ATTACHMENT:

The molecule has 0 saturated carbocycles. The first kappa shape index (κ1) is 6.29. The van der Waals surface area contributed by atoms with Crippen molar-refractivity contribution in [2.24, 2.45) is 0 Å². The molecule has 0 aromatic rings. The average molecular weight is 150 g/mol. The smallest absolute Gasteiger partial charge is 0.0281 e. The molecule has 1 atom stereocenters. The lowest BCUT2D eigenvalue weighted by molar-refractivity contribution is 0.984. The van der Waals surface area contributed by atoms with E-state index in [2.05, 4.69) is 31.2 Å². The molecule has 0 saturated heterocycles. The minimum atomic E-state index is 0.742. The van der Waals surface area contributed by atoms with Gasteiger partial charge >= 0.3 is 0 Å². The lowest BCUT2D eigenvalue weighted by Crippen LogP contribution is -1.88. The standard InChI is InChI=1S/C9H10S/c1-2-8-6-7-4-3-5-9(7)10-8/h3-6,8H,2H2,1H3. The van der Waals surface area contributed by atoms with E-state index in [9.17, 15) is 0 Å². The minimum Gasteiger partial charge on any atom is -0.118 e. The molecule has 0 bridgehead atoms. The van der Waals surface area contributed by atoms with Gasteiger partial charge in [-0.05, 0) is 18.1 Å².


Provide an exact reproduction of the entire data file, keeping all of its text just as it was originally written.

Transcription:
The molecule has 0 saturated carbocycles. The first kappa shape index (κ1) is 6.29. The van der Waals surface area contributed by atoms with Crippen molar-refractivity contribution in [2.24, 2.45) is 0 Å². The molecule has 0 aromatic rings. The average molecular weight is 150 g/mol. The smallest absolute Gasteiger partial charge is 0.0281 e. The molecule has 1 atom stereocenters. The lowest BCUT2D eigenvalue weighted by molar-refractivity contribution is 0.984. The van der Waals surface area contributed by atoms with E-state index in [2.05, 4.69) is 31.2 Å². The molecule has 0 saturated heterocycles. The minimum atomic E-state index is 0.742. The van der Waals surface area contributed by atoms with Gasteiger partial charge >= 0.3 is 0 Å². The lowest BCUT2D eigenvalue weighted by Crippen LogP contribution is -1.88. The standard InChI is InChI=1S/C9H10S/c1-2-8-6-7-4-3-5-9(7)10-8/h3-6,8H,2H2,1H3. The van der Waals surface area contributed by atoms with E-state index in [9.17, 15) is 0 Å². The minimum Gasteiger partial charge on any atom is -0.118 e. The molecule has 0 bridgehead atoms. The van der Waals surface area contributed by atoms with Gasteiger partial charge in [-0.05, 0) is 18.1 Å².